Pure maple syrup is a uniquely North American food product that is marketed worldwide. The last few decades have witnessed tremendous changes in the maple syrup industry in the U.S. and Canada. Production of syrup and marketing of syrup have risen dramatically, especially over the past decade. [ MORE ]
Drinking tree sap is common in several areas of the world, but is far less practiced in North America. Several new maple-sap derived beverages have been introduced into the consumer market and prominently featured in news articles over the past year.
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Birch syrup production is similar to maple syrup production – it uses mostly maple equipment (spouts, buckets or tubing, evaporators, etc.), and the spring sapflow season begins just as the maple season is ending. [ MORE ]
Each year many new people try their hand at sugaring, and discover how satisfying it is to share syrup made with their own hard work. Most sugarmakers take great pride not only in their syrup, but in the entire process of maple production. Remember that whether you produce 2 gallons or 2000, you represent the maple industry to the public. You are making a specialty food product that is pure and natural, and your maple operation should reflect this fact. It is important to set a standard that gives the public confidence in your operation, even if it is very small.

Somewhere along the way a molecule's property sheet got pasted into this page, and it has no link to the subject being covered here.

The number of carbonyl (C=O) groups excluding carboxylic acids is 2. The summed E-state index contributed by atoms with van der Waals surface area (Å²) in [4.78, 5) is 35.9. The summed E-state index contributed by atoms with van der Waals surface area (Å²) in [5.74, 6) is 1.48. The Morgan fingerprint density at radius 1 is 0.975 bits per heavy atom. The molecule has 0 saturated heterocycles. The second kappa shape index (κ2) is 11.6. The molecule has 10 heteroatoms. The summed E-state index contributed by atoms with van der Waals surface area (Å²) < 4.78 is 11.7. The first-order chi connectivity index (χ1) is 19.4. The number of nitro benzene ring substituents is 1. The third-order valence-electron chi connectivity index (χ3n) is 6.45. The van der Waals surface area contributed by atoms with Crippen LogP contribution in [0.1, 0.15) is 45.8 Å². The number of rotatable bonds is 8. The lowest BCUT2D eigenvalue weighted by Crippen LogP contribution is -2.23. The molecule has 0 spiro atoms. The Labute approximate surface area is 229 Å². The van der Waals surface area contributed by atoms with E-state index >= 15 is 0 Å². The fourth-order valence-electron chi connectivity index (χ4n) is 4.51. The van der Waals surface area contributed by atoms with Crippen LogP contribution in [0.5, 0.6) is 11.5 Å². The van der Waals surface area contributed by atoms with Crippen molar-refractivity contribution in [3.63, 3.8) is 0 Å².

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Over the past several decades we have used several different methods to measure sap volume. With a bucket it is fairly simple….when the system is under vacuum it becomes more challenging. At the University of Vermont Proctor Maple Research Center, we employ a combination of simple recording counters mounted on mechanical vacuum releasers to measure sap production. We are frequently asked by maple producers for details on how we accomplish this and how they might set up something similar in their operations. [ MORE ]
Gravity tubing systems typically do not perform well compared to systems connected to modern vacuum pumps; however, there are new options today for creating high vacuum in gravity tubing. As many people know, a system using tubing with an interior diameter of 3/16” has been developed in recent years at the University of Vermont Proctor Maple Research Center and has shown considerable success in a variety of locations. [ MORE ]
Accurately measuring density is critical to the production of pure maple syrup. Historically, sugarmakers have relied on thermometers and or hydrometers to determine when syrup has reached the desired density. These instruments remain valuable tools today. Refractometers are another tool that can be used to make precise density measurements. [ MORE ]